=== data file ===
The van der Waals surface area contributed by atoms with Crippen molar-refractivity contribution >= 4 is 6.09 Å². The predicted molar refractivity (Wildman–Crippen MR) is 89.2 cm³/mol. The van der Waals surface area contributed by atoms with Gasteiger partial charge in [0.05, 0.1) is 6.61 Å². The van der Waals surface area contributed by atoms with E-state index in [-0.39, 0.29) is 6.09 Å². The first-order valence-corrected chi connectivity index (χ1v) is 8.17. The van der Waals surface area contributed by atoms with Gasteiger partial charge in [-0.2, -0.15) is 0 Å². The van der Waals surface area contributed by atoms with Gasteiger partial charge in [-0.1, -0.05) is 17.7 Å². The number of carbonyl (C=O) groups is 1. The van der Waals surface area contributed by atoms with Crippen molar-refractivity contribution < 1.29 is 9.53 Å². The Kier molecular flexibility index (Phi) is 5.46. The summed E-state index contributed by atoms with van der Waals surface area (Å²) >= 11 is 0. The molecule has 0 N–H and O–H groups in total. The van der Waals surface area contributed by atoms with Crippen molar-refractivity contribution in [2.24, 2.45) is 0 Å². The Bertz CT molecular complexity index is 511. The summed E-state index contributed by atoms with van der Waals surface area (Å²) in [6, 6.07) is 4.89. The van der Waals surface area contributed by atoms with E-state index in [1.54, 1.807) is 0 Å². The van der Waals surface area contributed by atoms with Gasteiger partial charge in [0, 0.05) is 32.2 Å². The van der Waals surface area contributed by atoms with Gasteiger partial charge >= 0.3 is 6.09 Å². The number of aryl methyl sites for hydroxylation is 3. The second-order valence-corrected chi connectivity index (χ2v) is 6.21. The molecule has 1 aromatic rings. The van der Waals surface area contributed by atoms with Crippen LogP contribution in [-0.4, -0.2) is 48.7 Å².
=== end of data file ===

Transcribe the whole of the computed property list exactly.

The van der Waals surface area contributed by atoms with Crippen molar-refractivity contribution >= 4 is 6.09 Å². The predicted molar refractivity (Wildman–Crippen MR) is 89.2 cm³/mol. The van der Waals surface area contributed by atoms with Gasteiger partial charge in [0.05, 0.1) is 6.61 Å². The van der Waals surface area contributed by atoms with E-state index in [-0.39, 0.29) is 6.09 Å². The first-order valence-corrected chi connectivity index (χ1v) is 8.17. The van der Waals surface area contributed by atoms with Gasteiger partial charge in [-0.2, -0.15) is 0 Å². The van der Waals surface area contributed by atoms with Gasteiger partial charge in [-0.1, -0.05) is 17.7 Å². The number of carbonyl (C=O) groups is 1. The van der Waals surface area contributed by atoms with Crippen molar-refractivity contribution < 1.29 is 9.53 Å². The Kier molecular flexibility index (Phi) is 5.46. The summed E-state index contributed by atoms with van der Waals surface area (Å²) >= 11 is 0. The molecule has 0 N–H and O–H groups in total. The van der Waals surface area contributed by atoms with Crippen molar-refractivity contribution in [2.24, 2.45) is 0 Å². The Bertz CT molecular complexity index is 511. The summed E-state index contributed by atoms with van der Waals surface area (Å²) in [6, 6.07) is 4.89. The van der Waals surface area contributed by atoms with E-state index in [1.54, 1.807) is 0 Å². The van der Waals surface area contributed by atoms with Gasteiger partial charge in [0, 0.05) is 32.2 Å². The van der Waals surface area contributed by atoms with Gasteiger partial charge >= 0.3 is 6.09 Å². The number of aryl methyl sites for hydroxylation is 3. The second-order valence-corrected chi connectivity index (χ2v) is 6.21. The molecule has 1 aromatic rings. The van der Waals surface area contributed by atoms with Crippen LogP contribution in [-0.4, -0.2) is 48.7 Å².